We must keep the pressure up if we are going to protect our access to homoeopathic remedies.
If you’ve been one of the many people who have taken time to write to your MP about the ongoing threat to homoeopathic remedies in the UK – you have probably received standard replies stating that no changes are being made to the law, including Section 10.
These responses are correct inasmuch as the MHRA’s consolidation process is a routine exercise designed to simplify the law without changing it.
However, these standard responses are misleading because they infer that because the law is not being changed, access to unlicensed homoeopathic remedies (currently the majority available remedies) will continue.
This is not the case.
The need for change
No doubt the MHRA and most MPs would prefer not to make a big deal of this issue. And many may genuinely believe that no change in the Medicine’s Act is good news for those who use and support homoeopathic medicine.
But unfortunately the way Section 10 has been written, no change could end up working to the detriment of homoeopathy. Followed to the letter (rather than the spirit) of the law, the language of the act, as detailed below, could be used by an increasingly vicious and irrational anti-homoeopathy lobby to see access to unlicensed homoeopathic remedies made virtually impossible.
For clarity – and fairness
The Medicines Act 1968 aims to ensure that medicinal products are produced and supplied in a way which ensures both product quality and patient safety. The MHRA’s recent consultation and ‘consolidation’ aimed to make this vast, confusing, outdated law simpler, clearer and up-to-date.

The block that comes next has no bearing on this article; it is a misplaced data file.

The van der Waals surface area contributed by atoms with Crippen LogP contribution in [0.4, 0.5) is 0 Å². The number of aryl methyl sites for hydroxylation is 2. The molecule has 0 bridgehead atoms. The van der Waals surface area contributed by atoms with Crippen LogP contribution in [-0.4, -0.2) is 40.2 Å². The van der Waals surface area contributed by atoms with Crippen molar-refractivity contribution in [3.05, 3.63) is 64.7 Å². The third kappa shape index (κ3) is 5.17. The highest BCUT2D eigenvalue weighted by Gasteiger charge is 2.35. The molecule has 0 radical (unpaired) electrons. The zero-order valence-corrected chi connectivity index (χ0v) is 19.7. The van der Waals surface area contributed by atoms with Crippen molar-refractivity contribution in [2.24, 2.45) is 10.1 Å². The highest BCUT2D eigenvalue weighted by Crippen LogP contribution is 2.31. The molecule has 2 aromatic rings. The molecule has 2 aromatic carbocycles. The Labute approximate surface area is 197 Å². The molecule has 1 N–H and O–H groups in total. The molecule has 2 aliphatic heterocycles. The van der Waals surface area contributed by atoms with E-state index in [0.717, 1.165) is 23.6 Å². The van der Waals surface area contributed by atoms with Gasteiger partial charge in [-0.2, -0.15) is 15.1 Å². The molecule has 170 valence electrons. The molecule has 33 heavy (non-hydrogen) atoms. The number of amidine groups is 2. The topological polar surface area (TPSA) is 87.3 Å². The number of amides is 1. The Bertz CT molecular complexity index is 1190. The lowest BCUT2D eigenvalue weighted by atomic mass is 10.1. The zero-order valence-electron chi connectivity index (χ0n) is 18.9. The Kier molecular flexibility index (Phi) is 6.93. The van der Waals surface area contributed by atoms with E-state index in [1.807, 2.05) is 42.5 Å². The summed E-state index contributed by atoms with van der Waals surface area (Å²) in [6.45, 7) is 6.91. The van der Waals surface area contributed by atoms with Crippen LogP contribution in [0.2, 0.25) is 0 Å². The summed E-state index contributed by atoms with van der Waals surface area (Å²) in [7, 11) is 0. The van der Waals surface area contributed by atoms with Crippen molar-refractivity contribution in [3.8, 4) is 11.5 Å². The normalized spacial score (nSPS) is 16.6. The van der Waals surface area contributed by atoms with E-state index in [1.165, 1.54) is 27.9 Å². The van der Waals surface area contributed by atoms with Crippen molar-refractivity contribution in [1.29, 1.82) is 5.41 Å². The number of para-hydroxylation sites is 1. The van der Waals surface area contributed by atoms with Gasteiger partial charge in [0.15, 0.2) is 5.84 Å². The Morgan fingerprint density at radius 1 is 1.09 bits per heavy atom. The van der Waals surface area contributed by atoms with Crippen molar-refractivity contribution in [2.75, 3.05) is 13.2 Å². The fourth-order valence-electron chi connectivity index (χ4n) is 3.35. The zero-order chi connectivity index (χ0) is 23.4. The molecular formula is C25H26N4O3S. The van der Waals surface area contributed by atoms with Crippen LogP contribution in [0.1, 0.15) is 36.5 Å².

However, this process has highlighted ways in which the Act is inappropriate when applied to modern use of homoeopathic remedies because:
Once this review of the Medicines Act has been concluded, if Section 10 remains unchanged, it will clearly state that it is unlawful to supply unlicensed homoeopathic remedies by phone, mail order or via the internet.
As homoeopathic remedies are at high dilution they do not pose the same dangers as conventional drugs, carrying no risk of toxicity.
An amendment to Section 10, exempting homoeopathic remedies from this part of the Act is the only way to ensure continued access to homoeopathic remedies.
So, what’s the next step
For over 18 months, the homoeopathy profession has engaged with the MHRA concerning key issues of access to medicines and the potential negative impact on homoeopaths as well.
Support from consumers is crucial and even if you have already written to your MP once it would be helpful if you could write again to clarify any misunderstanding he or she may have. We believe every voice counts and in addition to the suggestions provided for your original MP letter it is important to understand that:
Helpful points and guidance
As with the first letter it is not necessary to include all the text and it is important that you personalise your letter. Don’t forget to include your name, address and postcode on all correspondence to your MP. If you are emailing, put a subject such as Medicines Act consolidation in the subject field.
In addition to the bullets above, the following could be used to create a follow up letter to your MP:
A policy of ‘no change’ could have serious consequences for millions of patients in the UK who use homoeopathy, and for over 2,000 practising homoeopaths. A policy of ‘no change’ will also compromise patient choice.
While there is still time to act, let’s act as one voice.
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